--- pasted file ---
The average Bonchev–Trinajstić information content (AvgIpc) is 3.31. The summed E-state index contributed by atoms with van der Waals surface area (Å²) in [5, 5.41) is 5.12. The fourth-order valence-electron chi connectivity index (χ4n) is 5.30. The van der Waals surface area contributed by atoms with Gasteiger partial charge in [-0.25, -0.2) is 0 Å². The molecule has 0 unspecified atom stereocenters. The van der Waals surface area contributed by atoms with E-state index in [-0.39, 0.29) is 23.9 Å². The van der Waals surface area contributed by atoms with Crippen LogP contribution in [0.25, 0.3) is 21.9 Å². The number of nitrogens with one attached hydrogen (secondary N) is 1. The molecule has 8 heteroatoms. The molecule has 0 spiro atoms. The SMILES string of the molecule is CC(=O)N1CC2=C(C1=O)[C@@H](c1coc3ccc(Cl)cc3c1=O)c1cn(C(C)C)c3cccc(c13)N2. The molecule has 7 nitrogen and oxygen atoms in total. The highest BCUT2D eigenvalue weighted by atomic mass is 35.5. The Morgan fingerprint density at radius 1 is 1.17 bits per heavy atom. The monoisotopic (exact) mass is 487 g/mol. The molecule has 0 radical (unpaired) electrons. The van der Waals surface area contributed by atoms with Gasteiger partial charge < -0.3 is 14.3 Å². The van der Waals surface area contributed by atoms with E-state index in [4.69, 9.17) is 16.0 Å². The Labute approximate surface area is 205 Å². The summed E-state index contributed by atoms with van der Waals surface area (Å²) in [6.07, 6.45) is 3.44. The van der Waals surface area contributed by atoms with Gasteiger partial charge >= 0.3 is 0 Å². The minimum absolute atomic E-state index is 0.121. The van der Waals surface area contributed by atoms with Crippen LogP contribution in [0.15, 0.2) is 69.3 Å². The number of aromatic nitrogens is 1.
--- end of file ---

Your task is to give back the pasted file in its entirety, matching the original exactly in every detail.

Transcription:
The average Bonchev–Trinajstić information content (AvgIpc) is 3.31. The summed E-state index contributed by atoms with van der Waals surface area (Å²) in [5, 5.41) is 5.12. The fourth-order valence-electron chi connectivity index (χ4n) is 5.30. The van der Waals surface area contributed by atoms with Gasteiger partial charge in [-0.25, -0.2) is 0 Å². The molecule has 0 unspecified atom stereocenters. The van der Waals surface area contributed by atoms with E-state index in [-0.39, 0.29) is 23.9 Å². The van der Waals surface area contributed by atoms with Crippen LogP contribution in [0.25, 0.3) is 21.9 Å². The number of nitrogens with one attached hydrogen (secondary N) is 1. The molecule has 8 heteroatoms. The molecule has 0 spiro atoms. The SMILES string of the molecule is CC(=O)N1CC2=C(C1=O)[C@@H](c1coc3ccc(Cl)cc3c1=O)c1cn(C(C)C)c3cccc(c13)N2. The molecule has 7 nitrogen and oxygen atoms in total. The highest BCUT2D eigenvalue weighted by atomic mass is 35.5. The Morgan fingerprint density at radius 1 is 1.17 bits per heavy atom. The monoisotopic (exact) mass is 487 g/mol. The molecule has 0 radical (unpaired) electrons. The van der Waals surface area contributed by atoms with Gasteiger partial charge < -0.3 is 14.3 Å². The van der Waals surface area contributed by atoms with E-state index in [4.69, 9.17) is 16.0 Å². The Labute approximate surface area is 205 Å². The summed E-state index contributed by atoms with van der Waals surface area (Å²) in [6.07, 6.45) is 3.44. The van der Waals surface area contributed by atoms with Gasteiger partial charge >= 0.3 is 0 Å². The minimum absolute atomic E-state index is 0.121. The van der Waals surface area contributed by atoms with Crippen LogP contribution in [0.15, 0.2) is 69.3 Å². The number of aromatic nitrogens is 1.